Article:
Or would you rather figure out the root of your pain?
Applying the Nuzlocke concept to an otherwise easy Pokémon game adds an additional challenge because it’s completely optional to bring in the dramatics of having to release your dead Pokémon if you screw up and don’t strategize correctly. Addressing the challenge of a videogame is an innocuous version of addressing the challenges of reality, where consuming sugary foods or things can temporarily appease our subconscious ennui of life. What really makes you curious about owning things that are just outside your possession? If you did own it, would you even take care of it?
Unlike a CD that requires minimal upkeep like making sure not to drop it, scratch it, or expose it to elements where it could degrade quicker than its natural inherent vice, this piece of plastic could not only endure much more, but it could also actually fall apart and I wouldn’t be overly concerned about it. Subtle things like this are why I harken back to the notion that the apartment-mansion is clearing out nicely. I’m not quite there yet, and I’m sure there will be another few months of conversing with my readers about my relationship to objects, but after that next move or after I’ve cleared out many of the shelving units in the spare bedroom, that’s it.
I’ll have sacrificed every “fainted Pokémon.”
I’ve have released all the subpar CDs, action figures from franchises I don’t care about, and anything else that might have distracted me in previous years. Rather than go through an afternoon on a buying spree or even exploring these places as the museums for alternate realities that they truly are, I might just spend a free day exploring the city and talking to people to gather new story ideas, when they don’t appear in my subconscious as part of an almost involuntary exploration through learning more about characters, and have the mental fortitude to write about them at length. Writing about freeing up these distractions might seem repetitive, but I’m nearly at 1000 words for this evening and I’m writing this sentence at 11:47PM.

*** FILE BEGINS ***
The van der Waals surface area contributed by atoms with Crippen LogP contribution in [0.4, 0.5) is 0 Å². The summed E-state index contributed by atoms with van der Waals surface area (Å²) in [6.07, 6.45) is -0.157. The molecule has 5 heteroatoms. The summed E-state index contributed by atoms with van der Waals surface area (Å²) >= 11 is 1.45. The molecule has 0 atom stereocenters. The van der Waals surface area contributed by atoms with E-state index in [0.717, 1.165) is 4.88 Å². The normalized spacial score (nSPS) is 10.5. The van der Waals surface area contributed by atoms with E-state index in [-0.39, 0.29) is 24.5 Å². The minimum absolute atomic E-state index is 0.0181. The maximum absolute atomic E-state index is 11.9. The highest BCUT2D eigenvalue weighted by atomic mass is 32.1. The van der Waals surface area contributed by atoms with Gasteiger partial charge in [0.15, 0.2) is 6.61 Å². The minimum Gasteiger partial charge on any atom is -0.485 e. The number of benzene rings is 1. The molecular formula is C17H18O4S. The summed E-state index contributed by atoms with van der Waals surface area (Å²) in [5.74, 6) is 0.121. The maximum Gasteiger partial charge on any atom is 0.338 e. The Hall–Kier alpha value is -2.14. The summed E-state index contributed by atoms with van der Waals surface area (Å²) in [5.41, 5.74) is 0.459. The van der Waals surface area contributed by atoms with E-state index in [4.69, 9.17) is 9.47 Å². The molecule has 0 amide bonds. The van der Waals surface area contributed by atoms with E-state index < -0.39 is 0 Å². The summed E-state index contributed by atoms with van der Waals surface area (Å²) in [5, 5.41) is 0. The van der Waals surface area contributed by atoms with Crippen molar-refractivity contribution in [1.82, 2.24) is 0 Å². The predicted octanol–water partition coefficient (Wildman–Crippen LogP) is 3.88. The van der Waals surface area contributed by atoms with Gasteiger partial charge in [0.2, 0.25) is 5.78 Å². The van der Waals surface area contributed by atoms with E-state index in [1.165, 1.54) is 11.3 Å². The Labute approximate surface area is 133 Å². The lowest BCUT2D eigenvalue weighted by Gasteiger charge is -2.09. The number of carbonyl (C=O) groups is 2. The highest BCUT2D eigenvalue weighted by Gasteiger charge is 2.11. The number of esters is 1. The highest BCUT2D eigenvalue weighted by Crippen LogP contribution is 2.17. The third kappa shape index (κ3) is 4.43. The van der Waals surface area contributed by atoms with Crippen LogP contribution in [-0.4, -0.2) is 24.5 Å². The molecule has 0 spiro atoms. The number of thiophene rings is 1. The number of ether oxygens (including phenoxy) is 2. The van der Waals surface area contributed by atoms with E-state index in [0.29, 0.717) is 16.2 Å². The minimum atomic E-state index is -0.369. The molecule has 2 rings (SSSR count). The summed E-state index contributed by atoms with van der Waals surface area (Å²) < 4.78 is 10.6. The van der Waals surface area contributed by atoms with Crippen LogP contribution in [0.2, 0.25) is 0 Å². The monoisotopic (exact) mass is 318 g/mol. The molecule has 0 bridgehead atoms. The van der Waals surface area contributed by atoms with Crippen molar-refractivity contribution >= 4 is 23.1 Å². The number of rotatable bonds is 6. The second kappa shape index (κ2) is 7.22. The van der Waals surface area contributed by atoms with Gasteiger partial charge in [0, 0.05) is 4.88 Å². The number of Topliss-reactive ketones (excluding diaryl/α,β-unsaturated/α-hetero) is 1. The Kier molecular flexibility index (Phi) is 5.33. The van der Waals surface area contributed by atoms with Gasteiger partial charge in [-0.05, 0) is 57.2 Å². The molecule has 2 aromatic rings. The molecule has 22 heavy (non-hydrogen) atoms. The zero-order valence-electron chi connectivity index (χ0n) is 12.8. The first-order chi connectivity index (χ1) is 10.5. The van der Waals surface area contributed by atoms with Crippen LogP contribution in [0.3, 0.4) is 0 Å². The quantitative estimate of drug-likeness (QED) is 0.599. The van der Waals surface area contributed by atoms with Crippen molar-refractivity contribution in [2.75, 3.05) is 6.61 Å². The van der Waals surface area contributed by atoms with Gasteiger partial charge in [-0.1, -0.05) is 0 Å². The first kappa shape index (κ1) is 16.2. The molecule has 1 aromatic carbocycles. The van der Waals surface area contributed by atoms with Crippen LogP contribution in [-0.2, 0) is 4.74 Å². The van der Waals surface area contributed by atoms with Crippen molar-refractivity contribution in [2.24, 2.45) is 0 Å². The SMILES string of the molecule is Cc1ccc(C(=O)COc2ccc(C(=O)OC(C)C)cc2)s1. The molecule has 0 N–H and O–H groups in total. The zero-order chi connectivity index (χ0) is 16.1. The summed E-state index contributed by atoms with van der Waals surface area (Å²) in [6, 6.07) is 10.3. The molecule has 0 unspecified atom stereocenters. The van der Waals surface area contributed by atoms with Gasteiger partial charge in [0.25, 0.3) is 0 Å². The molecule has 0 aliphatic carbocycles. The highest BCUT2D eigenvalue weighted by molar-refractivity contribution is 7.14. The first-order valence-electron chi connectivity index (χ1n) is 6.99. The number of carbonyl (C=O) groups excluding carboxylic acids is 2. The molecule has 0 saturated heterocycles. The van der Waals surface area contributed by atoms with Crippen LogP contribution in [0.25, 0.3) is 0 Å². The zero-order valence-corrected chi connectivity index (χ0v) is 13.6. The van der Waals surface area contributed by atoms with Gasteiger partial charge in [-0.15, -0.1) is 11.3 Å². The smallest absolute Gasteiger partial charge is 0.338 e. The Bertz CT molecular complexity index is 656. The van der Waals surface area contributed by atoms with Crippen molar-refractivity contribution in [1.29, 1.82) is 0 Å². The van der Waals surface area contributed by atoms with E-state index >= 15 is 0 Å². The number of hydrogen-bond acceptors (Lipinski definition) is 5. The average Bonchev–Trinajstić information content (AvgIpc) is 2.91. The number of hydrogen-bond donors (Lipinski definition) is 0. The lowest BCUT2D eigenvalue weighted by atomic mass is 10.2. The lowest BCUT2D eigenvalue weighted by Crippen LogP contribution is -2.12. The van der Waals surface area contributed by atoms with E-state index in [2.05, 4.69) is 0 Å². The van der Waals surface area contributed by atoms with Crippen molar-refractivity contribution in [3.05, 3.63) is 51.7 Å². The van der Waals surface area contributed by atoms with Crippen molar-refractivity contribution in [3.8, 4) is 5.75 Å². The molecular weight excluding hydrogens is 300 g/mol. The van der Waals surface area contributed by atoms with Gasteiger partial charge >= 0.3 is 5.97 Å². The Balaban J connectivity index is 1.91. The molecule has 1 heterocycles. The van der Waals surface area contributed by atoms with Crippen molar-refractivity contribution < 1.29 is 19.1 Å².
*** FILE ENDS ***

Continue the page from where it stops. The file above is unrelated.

In 7 hours and 12 minutes, my 900th essay will publish here on Better Zombie.
That’s almost 40 essays ago – from this essay’s publication. I couldn’t have written that much – over 600,000 words – without dedicating my time away from doing other things that, in hindsight, I’d rather not do at all.
I can still play videogames; I just need to release the ones that “faint.”
|Sources: My personal experiences, and maybe those Ben Saint Nuzlocke gaming experiences.|
|Inspirations: This essay was initially going to be more neutral, but as I went, I leaned into the Nuzlocke analogy hard. It might be a little confusing because of my fatigue, and I needed to rewrite the paragraph toward the middle where I tied the concepts together, but I’m pleased with the results. The original title was going to be “Clearing Out Nicely,” which didn’t match the tone.|
|Related: Other Downsizing Zeal essays.|
|Photo: The best shot I could get of the empty racks.|
|Written On: July 9th [1 hour]|
|Last Edited: July 9th [First draft; final draft for the Internet.]|